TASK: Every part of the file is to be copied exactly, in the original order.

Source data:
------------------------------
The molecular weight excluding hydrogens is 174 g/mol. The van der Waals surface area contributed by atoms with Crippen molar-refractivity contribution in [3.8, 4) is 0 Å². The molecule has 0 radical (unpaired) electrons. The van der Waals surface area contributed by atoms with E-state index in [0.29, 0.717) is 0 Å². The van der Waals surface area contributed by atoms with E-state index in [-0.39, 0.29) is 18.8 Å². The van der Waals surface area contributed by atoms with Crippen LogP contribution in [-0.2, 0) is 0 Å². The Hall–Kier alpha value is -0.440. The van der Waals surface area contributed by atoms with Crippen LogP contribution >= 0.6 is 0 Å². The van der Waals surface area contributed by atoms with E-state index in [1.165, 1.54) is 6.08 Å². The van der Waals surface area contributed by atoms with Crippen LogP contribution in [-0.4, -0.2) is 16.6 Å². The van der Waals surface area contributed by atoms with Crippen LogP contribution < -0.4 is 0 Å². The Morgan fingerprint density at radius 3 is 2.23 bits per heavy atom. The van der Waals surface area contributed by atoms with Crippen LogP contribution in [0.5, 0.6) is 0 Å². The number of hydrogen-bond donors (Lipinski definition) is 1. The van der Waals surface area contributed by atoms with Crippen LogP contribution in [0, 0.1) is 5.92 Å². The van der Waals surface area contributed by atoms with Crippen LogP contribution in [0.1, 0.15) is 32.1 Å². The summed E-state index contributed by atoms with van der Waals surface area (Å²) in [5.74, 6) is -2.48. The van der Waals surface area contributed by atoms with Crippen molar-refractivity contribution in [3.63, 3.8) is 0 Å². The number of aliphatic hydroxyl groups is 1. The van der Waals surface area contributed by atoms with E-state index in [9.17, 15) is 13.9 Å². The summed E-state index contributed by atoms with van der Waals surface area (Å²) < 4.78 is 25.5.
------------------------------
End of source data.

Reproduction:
The molecular weight excluding hydrogens is 174 g/mol. The van der Waals surface area contributed by atoms with Crippen molar-refractivity contribution in [3.8, 4) is 0 Å². The molecule has 0 radical (unpaired) electrons. The van der Waals surface area contributed by atoms with E-state index in [0.29, 0.717) is 0 Å². The van der Waals surface area contributed by atoms with E-state index in [-0.39, 0.29) is 18.8 Å². The van der Waals surface area contributed by atoms with Crippen LogP contribution in [-0.2, 0) is 0 Å². The Hall–Kier alpha value is -0.440. The van der Waals surface area contributed by atoms with Crippen LogP contribution >= 0.6 is 0 Å². The van der Waals surface area contributed by atoms with E-state index in [1.165, 1.54) is 6.08 Å². The van der Waals surface area contributed by atoms with Crippen LogP contribution in [-0.4, -0.2) is 16.6 Å². The van der Waals surface area contributed by atoms with Crippen LogP contribution < -0.4 is 0 Å². The Morgan fingerprint density at radius 3 is 2.23 bits per heavy atom. The van der Waals surface area contributed by atoms with Crippen LogP contribution in [0.5, 0.6) is 0 Å². The number of hydrogen-bond donors (Lipinski definition) is 1. The van der Waals surface area contributed by atoms with Crippen LogP contribution in [0, 0.1) is 5.92 Å². The van der Waals surface area contributed by atoms with Crippen LogP contribution in [0.1, 0.15) is 32.1 Å². The summed E-state index contributed by atoms with van der Waals surface area (Å²) in [5.74, 6) is -2.48. The van der Waals surface area contributed by atoms with Crippen molar-refractivity contribution in [3.63, 3.8) is 0 Å². The number of aliphatic hydroxyl groups is 1. The van der Waals surface area contributed by atoms with E-state index in [9.17, 15) is 13.9 Å². The summed E-state index contributed by atoms with van der Waals surface area (Å²) < 4.78 is 25.5.